Data Binding

We'll now do the same for the other labels, using self.item['year'] for the year the movie was released, self.item['director'] for the director's name, and self.item['summary'] for the plot summary.

After those are set up, we can double check that the data bindings are correct by looking at the Form's Data Binding summary. You can find this by selecting your Form and scrolling to the bottom of the Properties Panel.

Checking Data Bindings

Step 5: Run the app

Your data bindings are all set! We've told the components which variables to pull data from to populate their text properties.

Run the app now and see the information about your movie displayed in the Form. We didn't need to use any code to set the text properties of any of the Labels, they were all set through the data bindings we set up in the Labels' text properties.

Running the App

Chapter 2: Edit Movie Data

We'll next allow the user to edit the movie data. For this, we'll use a feature of data bindings called writeback. You can toggle data binding writeback for user-editable components. This means that when a user changes a property that has a data binding, the original variable will be updated with the new value.

Step 1: Create your edit form

Create a second Form in your app by clicking the three dots to the right of Client Code and choose Add Form. Select Blank Panel and rename it to MovieEdit.

Adding MovieEdit Form

Start by dropping a ColumnPanel into the page. Setting up the Form is very similar to what we did with our previous Form, but we'll use TextBoxes instead of Labels, since we want the user to be able to edit the fields. Use a TextArea for the plot summary since that will usually be longer than a single line. This is how it should look:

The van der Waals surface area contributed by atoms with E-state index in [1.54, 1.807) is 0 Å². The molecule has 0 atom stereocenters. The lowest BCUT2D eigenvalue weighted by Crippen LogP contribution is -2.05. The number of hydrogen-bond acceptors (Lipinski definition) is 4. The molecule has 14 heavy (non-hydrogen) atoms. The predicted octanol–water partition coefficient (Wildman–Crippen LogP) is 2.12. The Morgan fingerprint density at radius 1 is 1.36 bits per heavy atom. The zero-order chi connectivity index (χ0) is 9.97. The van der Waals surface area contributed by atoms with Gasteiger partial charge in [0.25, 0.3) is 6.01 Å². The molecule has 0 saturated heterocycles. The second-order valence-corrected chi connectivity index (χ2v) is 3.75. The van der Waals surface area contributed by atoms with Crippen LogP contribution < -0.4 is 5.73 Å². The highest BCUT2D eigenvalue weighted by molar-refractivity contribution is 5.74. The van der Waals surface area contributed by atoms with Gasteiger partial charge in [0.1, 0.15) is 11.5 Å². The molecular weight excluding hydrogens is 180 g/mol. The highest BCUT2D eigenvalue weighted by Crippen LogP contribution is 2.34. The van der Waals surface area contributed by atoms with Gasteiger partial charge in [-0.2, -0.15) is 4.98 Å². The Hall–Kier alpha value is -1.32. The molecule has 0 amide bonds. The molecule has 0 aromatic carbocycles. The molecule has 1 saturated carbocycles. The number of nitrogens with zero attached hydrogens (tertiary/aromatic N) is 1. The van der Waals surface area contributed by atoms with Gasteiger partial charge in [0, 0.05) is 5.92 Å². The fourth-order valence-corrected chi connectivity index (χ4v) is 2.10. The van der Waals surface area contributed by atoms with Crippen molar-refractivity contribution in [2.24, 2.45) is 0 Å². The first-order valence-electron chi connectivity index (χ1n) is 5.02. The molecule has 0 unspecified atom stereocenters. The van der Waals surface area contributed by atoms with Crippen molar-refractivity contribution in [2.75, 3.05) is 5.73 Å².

MovieEdit Form

Step 2: Set up data bindings

Setting up data bindings is much the same as before. Here's the one for text_box_1, binding its text property to self.item['movie_name']:

Text Data Binding

In this case, though, notice that there's a W at the right end of the data binding. That W stands for writeback and will show on any property that's user-editable. Writeback defaults to inactive, but if you click the W you can activate it.

Writeback Active

When writeback is active and the user edits the value in the Text Box, Anvil will update the original data binding source with those changes. It's the equivalent of you executing self.item['movie_name'] = self.text_box_1.text when the TextBox value changes.

Since our purpose is to allow the user to edit the movie information, we want to enable writeback for all of these editable components. Set up the rest, and then check them in the Form's Data Binding summary. They should look like this:

Data Bindings

Note that we didn't write any code in the MovieEdit Form. That's the value of data bindings, to automate the boilerplate code of assigning values to visual components and then getting the values out when the user makes changes.

Step 3: Trigger your edit form

We want to access our MovieEdit Form from our main Form. We'll do this by displaying the MovieEdit form in an alert every time a user clicks a button.

Add a Button on Form1. Set its text to 'Edit movie information' and change its name to edit_button.

Edit Movie Button

We want some code to run when this Button is clicked. We'll use events for this. Select the Button and click on 'on click event' in the Object Palette. This will open the Editor's 'Split' view and automatically create an edit_button_click method associated with the button.

Creating the Click Event

We'll write the code that will run when we click edit_button inside this method. First, import the MovieEdit Form at the top of the Form:

from ..MovieEdit import MovieEdit
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And then in the edit_button_click function itself create an instance of the MovieEdit Form:

def edit_button_click(self, **event_args):
    editing_form = MovieEdit(item=self.item)
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When we create the instance of the MovieEdit Form, we're going to pass our dictionary of movie information as its item property. That will make it available in MovieEdit as self.item.

Now we're going to display the Form in an alert. We'll set the content of the alert to be editing_form and the large property to be True:

def edit_button_click(self, **event_args):
    editing_form = MovieEdit(item=self.item)
    alert(content=editing_form, large=True)